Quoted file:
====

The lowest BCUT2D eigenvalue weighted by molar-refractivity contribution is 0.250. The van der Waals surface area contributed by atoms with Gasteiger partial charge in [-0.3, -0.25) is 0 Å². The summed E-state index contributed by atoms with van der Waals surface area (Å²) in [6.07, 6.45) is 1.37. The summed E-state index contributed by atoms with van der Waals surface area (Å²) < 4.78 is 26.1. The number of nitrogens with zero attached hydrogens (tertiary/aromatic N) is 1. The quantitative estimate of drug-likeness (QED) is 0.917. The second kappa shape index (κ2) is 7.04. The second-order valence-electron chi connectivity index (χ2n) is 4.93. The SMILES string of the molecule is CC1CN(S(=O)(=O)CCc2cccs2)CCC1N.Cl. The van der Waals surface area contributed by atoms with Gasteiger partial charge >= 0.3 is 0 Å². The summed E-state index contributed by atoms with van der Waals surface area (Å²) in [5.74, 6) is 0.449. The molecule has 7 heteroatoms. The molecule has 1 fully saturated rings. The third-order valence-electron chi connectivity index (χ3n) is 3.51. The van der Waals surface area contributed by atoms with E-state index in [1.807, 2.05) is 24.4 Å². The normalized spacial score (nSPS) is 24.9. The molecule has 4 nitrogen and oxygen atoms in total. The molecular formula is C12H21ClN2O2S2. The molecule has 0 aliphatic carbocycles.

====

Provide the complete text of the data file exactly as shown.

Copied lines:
The lowest BCUT2D eigenvalue weighted by molar-refractivity contribution is 0.250. The van der Waals surface area contributed by atoms with Gasteiger partial charge in [-0.3, -0.25) is 0 Å². The summed E-state index contributed by atoms with van der Waals surface area (Å²) in [6.07, 6.45) is 1.37. The summed E-state index contributed by atoms with van der Waals surface area (Å²) < 4.78 is 26.1. The number of nitrogens with zero attached hydrogens (tertiary/aromatic N) is 1. The quantitative estimate of drug-likeness (QED) is 0.917. The second kappa shape index (κ2) is 7.04. The second-order valence-electron chi connectivity index (χ2n) is 4.93. The SMILES string of the molecule is CC1CN(S(=O)(=O)CCc2cccs2)CCC1N.Cl. The van der Waals surface area contributed by atoms with Gasteiger partial charge >= 0.3 is 0 Å². The summed E-state index contributed by atoms with van der Waals surface area (Å²) in [5.74, 6) is 0.449. The molecule has 7 heteroatoms. The molecule has 1 fully saturated rings. The third-order valence-electron chi connectivity index (χ3n) is 3.51. The van der Waals surface area contributed by atoms with E-state index in [1.807, 2.05) is 24.4 Å². The normalized spacial score (nSPS) is 24.9. The molecule has 4 nitrogen and oxygen atoms in total. The molecular formula is C12H21ClN2O2S2. The molecule has 0 aliphatic carbocycles.